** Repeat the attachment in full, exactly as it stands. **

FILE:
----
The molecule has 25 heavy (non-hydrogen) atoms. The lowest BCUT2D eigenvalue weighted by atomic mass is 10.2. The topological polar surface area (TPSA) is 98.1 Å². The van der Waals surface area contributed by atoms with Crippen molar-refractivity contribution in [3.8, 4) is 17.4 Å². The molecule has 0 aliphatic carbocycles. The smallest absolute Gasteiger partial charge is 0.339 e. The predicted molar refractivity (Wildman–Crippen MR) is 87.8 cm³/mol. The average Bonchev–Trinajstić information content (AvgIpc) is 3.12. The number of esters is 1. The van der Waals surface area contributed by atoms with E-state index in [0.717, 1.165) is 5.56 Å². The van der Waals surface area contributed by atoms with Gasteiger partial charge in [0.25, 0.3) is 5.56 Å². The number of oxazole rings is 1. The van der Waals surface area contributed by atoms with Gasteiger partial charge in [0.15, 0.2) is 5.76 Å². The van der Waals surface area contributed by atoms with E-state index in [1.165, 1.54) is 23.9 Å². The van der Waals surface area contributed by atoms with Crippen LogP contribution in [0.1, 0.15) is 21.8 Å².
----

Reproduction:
The molecule has 25 heavy (non-hydrogen) atoms. The lowest BCUT2D eigenvalue weighted by atomic mass is 10.2. The topological polar surface area (TPSA) is 98.1 Å². The van der Waals surface area contributed by atoms with Crippen molar-refractivity contribution in [3.8, 4) is 17.4 Å². The molecule has 0 aliphatic carbocycles. The smallest absolute Gasteiger partial charge is 0.339 e. The predicted molar refractivity (Wildman–Crippen MR) is 87.8 cm³/mol. The average Bonchev–Trinajstić information content (AvgIpc) is 3.12. The number of esters is 1. The van der Waals surface area contributed by atoms with E-state index in [0.717, 1.165) is 5.56 Å². The van der Waals surface area contributed by atoms with Gasteiger partial charge in [0.25, 0.3) is 5.56 Å². The number of oxazole rings is 1. The van der Waals surface area contributed by atoms with Gasteiger partial charge in [0.15, 0.2) is 5.76 Å². The van der Waals surface area contributed by atoms with E-state index in [1.165, 1.54) is 23.9 Å². The van der Waals surface area contributed by atoms with Crippen LogP contribution in [0.1, 0.15) is 21.8 Å².